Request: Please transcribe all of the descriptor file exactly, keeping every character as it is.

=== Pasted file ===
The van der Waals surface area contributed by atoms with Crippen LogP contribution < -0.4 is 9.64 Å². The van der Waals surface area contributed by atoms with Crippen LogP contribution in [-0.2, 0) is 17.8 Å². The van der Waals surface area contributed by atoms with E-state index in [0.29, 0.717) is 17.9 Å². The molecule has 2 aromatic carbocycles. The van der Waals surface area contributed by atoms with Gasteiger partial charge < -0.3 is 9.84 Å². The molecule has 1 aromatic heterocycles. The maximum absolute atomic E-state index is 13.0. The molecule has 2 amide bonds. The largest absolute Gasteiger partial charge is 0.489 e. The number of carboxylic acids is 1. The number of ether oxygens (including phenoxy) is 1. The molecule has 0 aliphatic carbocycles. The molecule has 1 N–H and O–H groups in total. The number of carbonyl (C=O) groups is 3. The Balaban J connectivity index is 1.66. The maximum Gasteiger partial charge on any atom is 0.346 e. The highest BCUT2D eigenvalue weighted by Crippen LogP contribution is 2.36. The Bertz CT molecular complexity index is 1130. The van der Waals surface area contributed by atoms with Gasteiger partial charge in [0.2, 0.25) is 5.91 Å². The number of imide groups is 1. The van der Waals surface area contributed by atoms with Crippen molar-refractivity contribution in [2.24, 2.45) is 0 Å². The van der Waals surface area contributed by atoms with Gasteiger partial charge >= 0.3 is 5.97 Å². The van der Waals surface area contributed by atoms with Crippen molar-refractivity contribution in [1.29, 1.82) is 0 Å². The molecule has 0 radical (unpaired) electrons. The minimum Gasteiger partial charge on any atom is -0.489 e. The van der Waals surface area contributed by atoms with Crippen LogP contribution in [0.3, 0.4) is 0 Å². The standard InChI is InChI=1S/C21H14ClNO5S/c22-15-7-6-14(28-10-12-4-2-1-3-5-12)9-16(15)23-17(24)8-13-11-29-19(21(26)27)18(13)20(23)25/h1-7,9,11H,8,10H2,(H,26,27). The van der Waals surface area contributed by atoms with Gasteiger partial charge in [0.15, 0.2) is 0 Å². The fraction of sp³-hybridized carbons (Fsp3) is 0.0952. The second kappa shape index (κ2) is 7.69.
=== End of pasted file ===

The van der Waals surface area contributed by atoms with Crippen LogP contribution < -0.4 is 9.64 Å². The van der Waals surface area contributed by atoms with Crippen LogP contribution in [-0.2, 0) is 17.8 Å². The van der Waals surface area contributed by atoms with E-state index in [0.29, 0.717) is 17.9 Å². The molecule has 2 aromatic carbocycles. The van der Waals surface area contributed by atoms with Gasteiger partial charge < -0.3 is 9.84 Å². The molecule has 1 aromatic heterocycles. The maximum absolute atomic E-state index is 13.0. The molecule has 2 amide bonds. The largest absolute Gasteiger partial charge is 0.489 e. The number of carboxylic acids is 1. The number of ether oxygens (including phenoxy) is 1. The molecule has 0 aliphatic carbocycles. The molecule has 1 N–H and O–H groups in total. The number of carbonyl (C=O) groups is 3. The Balaban J connectivity index is 1.66. The maximum Gasteiger partial charge on any atom is 0.346 e. The highest BCUT2D eigenvalue weighted by Crippen LogP contribution is 2.36. The Bertz CT molecular complexity index is 1130. The van der Waals surface area contributed by atoms with Gasteiger partial charge in [0.2, 0.25) is 5.91 Å². The number of imide groups is 1. The van der Waals surface area contributed by atoms with Crippen molar-refractivity contribution in [2.24, 2.45) is 0 Å². The van der Waals surface area contributed by atoms with Gasteiger partial charge >= 0.3 is 5.97 Å². The van der Waals surface area contributed by atoms with Crippen molar-refractivity contribution in [1.29, 1.82) is 0 Å². The molecule has 0 radical (unpaired) electrons. The minimum Gasteiger partial charge on any atom is -0.489 e. The van der Waals surface area contributed by atoms with Crippen LogP contribution in [0.3, 0.4) is 0 Å². The standard InChI is InChI=1S/C21H14ClNO5S/c22-15-7-6-14(28-10-12-4-2-1-3-5-12)9-16(15)23-17(24)8-13-11-29-19(21(26)27)18(13)20(23)25/h1-7,9,11H,8,10H2,(H,26,27). The van der Waals surface area contributed by atoms with Gasteiger partial charge in [0.15, 0.2) is 0 Å². The fraction of sp³-hybridized carbons (Fsp3) is 0.0952. The second kappa shape index (κ2) is 7.69.